Something Old, Something New, Something…; What’s New And Exciting Around The Web Page 2
Matilde Gattoni is a free-lance documentary photographer based in the United Arab Emirates whose reportage work focuses on water problems around the world caused by drought, desertification, and ecological changes. The heart of her portfolios is found in the four “Reportage” collections. In “Sonapur, the dark side of Dubai,” she captures workers building the amazing architecture for which Dubai is world famous, taking you behind the jackhammers to show the workers’ dormitories and their life away from Dubai’s glittery skyline. In the brief photo essay titled “Back to Life, Indonesia,” she takes us into a completely different world full of occasionally colorful, even joyful, images. “Being 20 in Agadez, Niger” should be must viewing for youthful readers who might want to place their lives in context with other young people around the world. In all of these photo essays, Gattoni appears all but invisible to her subjects, allowing her subtle color images to capture a world few Americans get to see. In addition to her socially conscious work, Gattoni’s portfolio includes “Architecture” and “Portraits.” What I found interesting is the dichotomy between her soaring architectural images captured in color and the quieter, more intimate photographs made in black and white. Both groups of images show enormous amounts of style mixed with an extensive knowledge of the craft of photographing interiors, something that’s a challenge on both aesthetic and technical levels. Her portraiture, whether formal or documentary, tends to be environmental in nature and sensitive in temperament.
This month’s Reader’s Homepage belongs to Irene Abdou, a world-traveling photographer and Shutterbug reader whose base is Germantown, Maryland. The first thing you’ll notice about Abdou’s images are the eyes of the people she photographs. Most of the time, especially with children, they are full of warmth and trust. This says a lot about Abdou as a photographer and as a person. These people who she’s photographed in the most Third World of countries look at her with affection and maybe hope; hope that her images will alert the world to their situation and maybe, just maybe, make us care enough to do something. Her images in the “Asia” portfolio will surprise many people who when they think “Asia” also think “Japan,” but here she shows there is more to Asia than sophisticated economies such as Japan’s. Her best images are not the traditional travel photographs that she occasionally attempts but photographs of people, especially children, who are captured with not only supreme technical skill but with extraordinary passion. This can be most strongly seen in Abdou’s portfolios that feature topic-based, not geographic subjects.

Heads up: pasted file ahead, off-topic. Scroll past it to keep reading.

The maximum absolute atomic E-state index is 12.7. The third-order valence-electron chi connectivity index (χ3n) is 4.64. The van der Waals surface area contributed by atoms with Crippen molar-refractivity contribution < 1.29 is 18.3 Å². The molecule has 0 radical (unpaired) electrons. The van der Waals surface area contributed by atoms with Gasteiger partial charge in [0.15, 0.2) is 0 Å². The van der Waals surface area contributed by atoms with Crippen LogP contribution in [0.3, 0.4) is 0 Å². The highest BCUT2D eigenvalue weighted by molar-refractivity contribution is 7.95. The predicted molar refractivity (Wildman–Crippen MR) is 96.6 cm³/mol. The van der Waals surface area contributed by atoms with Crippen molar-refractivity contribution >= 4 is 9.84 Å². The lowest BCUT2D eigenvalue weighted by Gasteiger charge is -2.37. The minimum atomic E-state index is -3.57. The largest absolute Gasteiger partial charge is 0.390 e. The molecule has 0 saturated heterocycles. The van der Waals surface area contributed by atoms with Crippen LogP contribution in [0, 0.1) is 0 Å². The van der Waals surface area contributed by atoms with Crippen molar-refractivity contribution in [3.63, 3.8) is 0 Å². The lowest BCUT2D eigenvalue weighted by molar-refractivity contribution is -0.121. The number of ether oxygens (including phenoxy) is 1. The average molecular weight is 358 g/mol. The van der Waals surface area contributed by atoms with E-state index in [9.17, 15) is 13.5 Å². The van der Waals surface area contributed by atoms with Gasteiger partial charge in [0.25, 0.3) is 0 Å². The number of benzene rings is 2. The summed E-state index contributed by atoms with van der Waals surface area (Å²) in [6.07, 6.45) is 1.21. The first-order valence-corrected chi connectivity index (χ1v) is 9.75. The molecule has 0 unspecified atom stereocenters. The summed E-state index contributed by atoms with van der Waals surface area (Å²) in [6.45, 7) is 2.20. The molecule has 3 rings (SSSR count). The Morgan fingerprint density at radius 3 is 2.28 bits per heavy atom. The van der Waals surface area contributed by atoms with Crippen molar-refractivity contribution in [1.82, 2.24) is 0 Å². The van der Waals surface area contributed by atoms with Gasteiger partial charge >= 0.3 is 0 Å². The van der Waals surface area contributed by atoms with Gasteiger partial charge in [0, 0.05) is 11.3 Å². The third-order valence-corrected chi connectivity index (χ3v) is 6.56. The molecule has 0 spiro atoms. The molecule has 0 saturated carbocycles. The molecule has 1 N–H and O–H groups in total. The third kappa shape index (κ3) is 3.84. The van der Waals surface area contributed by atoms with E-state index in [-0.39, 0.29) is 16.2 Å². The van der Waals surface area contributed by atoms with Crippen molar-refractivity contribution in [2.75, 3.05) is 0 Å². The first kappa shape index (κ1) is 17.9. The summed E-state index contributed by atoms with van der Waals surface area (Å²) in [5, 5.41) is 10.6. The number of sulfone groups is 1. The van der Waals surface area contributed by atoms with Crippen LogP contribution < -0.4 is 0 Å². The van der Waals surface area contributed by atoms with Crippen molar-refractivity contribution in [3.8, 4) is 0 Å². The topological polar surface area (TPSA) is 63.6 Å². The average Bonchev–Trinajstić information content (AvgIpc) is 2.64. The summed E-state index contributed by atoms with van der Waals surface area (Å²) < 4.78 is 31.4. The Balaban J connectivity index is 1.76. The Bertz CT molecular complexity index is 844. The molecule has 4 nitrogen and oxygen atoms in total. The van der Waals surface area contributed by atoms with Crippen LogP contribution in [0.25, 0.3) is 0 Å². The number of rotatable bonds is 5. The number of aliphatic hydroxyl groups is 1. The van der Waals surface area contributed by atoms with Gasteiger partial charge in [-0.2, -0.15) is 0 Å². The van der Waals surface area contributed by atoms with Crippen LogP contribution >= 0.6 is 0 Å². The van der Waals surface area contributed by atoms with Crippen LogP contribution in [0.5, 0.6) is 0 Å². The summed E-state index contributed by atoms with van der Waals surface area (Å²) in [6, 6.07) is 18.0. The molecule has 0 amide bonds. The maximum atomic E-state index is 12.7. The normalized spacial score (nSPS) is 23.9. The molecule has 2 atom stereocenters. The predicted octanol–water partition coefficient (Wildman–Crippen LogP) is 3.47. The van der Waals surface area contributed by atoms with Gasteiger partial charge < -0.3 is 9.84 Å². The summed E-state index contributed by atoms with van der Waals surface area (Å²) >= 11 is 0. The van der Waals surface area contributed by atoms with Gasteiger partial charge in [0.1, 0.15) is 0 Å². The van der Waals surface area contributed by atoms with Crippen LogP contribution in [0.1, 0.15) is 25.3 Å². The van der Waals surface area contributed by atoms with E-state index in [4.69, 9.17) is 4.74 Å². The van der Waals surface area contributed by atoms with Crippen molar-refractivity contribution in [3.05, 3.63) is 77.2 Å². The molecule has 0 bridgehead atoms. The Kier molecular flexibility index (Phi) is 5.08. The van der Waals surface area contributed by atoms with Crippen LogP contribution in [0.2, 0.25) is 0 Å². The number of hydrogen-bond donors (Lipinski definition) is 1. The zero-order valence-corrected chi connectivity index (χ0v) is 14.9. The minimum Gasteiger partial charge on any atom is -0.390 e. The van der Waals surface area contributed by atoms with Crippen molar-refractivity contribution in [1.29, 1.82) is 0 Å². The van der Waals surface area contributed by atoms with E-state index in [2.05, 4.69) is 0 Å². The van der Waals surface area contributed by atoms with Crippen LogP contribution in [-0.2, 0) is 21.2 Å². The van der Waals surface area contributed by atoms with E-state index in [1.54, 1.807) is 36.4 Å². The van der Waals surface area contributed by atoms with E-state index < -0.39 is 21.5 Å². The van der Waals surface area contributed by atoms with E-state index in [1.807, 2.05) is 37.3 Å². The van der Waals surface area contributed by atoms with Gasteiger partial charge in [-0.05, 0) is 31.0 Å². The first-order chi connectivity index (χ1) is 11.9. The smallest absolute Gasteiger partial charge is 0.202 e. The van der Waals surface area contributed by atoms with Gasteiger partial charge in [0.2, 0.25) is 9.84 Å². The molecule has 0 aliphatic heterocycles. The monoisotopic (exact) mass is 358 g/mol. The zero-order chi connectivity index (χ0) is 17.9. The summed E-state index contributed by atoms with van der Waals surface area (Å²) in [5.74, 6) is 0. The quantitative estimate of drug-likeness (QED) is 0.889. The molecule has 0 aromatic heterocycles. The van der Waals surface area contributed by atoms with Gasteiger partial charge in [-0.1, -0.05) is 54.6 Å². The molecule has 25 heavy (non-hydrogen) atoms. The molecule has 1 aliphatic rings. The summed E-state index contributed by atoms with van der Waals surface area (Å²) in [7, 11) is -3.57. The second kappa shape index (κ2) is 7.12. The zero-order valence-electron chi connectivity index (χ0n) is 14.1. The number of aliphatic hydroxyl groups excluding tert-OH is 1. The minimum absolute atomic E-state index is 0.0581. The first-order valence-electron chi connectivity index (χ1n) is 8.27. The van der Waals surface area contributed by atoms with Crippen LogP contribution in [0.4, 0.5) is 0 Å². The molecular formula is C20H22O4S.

The wide-ranging images found in “Spirit of Humanity” represent a latter-day Family of Man collection of images of old and young people showing how the world outside our borders lives day-to-day. I’m guessing that for some readers this will come as a surprise. All of these images are captured with a surprising use of bright colors and occasionally seasoned with sepia-toned monochrome photographs that enter the portfolio as counterpoint. Before leaving the site, be sure to read “24 Hours in Dakar” for an illuminating mixture of text and photographs demonstrating what the life of a travel photographer is really like. And nope, it’s not about sipping martinis in a luxury lounge in the Sydney airport.
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